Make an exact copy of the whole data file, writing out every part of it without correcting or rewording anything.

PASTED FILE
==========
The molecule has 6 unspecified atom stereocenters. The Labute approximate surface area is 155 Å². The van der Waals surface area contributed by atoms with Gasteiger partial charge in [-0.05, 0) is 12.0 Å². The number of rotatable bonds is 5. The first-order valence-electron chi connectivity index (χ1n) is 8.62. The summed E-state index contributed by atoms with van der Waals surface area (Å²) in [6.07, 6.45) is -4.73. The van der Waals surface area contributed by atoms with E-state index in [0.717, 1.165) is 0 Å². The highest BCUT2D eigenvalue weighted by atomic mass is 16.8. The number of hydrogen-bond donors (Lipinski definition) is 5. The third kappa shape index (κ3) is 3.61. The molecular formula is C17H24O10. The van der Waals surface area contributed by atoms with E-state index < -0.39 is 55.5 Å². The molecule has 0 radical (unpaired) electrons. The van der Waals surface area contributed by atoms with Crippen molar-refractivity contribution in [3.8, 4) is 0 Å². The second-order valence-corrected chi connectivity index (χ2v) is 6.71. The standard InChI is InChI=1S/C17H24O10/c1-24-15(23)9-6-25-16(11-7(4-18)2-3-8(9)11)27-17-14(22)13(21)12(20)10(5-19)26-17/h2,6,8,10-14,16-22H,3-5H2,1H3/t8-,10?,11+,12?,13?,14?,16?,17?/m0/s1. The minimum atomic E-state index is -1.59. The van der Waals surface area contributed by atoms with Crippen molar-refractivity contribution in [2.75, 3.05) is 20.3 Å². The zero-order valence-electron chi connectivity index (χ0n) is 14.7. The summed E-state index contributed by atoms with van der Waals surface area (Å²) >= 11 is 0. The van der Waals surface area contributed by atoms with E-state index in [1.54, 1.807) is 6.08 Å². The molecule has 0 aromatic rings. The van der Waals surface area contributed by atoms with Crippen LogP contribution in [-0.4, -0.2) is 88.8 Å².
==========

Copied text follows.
The molecule has 6 unspecified atom stereocenters. The Labute approximate surface area is 155 Å². The van der Waals surface area contributed by atoms with Gasteiger partial charge in [-0.05, 0) is 12.0 Å². The number of rotatable bonds is 5. The first-order valence-electron chi connectivity index (χ1n) is 8.62. The summed E-state index contributed by atoms with van der Waals surface area (Å²) in [6.07, 6.45) is -4.73. The van der Waals surface area contributed by atoms with E-state index in [0.717, 1.165) is 0 Å². The highest BCUT2D eigenvalue weighted by atomic mass is 16.8. The number of hydrogen-bond donors (Lipinski definition) is 5. The third kappa shape index (κ3) is 3.61. The molecular formula is C17H24O10. The van der Waals surface area contributed by atoms with E-state index < -0.39 is 55.5 Å². The molecule has 0 radical (unpaired) electrons. The van der Waals surface area contributed by atoms with Crippen molar-refractivity contribution in [3.8, 4) is 0 Å². The second-order valence-corrected chi connectivity index (χ2v) is 6.71. The standard InChI is InChI=1S/C17H24O10/c1-24-15(23)9-6-25-16(11-7(4-18)2-3-8(9)11)27-17-14(22)13(21)12(20)10(5-19)26-17/h2,6,8,10-14,16-22H,3-5H2,1H3/t8-,10?,11+,12?,13?,14?,16?,17?/m0/s1. The minimum atomic E-state index is -1.59. The van der Waals surface area contributed by atoms with Crippen molar-refractivity contribution in [2.75, 3.05) is 20.3 Å². The zero-order valence-electron chi connectivity index (χ0n) is 14.7. The summed E-state index contributed by atoms with van der Waals surface area (Å²) >= 11 is 0. The van der Waals surface area contributed by atoms with E-state index in [1.54, 1.807) is 6.08 Å². The molecule has 0 aromatic rings. The van der Waals surface area contributed by atoms with Crippen LogP contribution in [-0.4, -0.2) is 88.8 Å².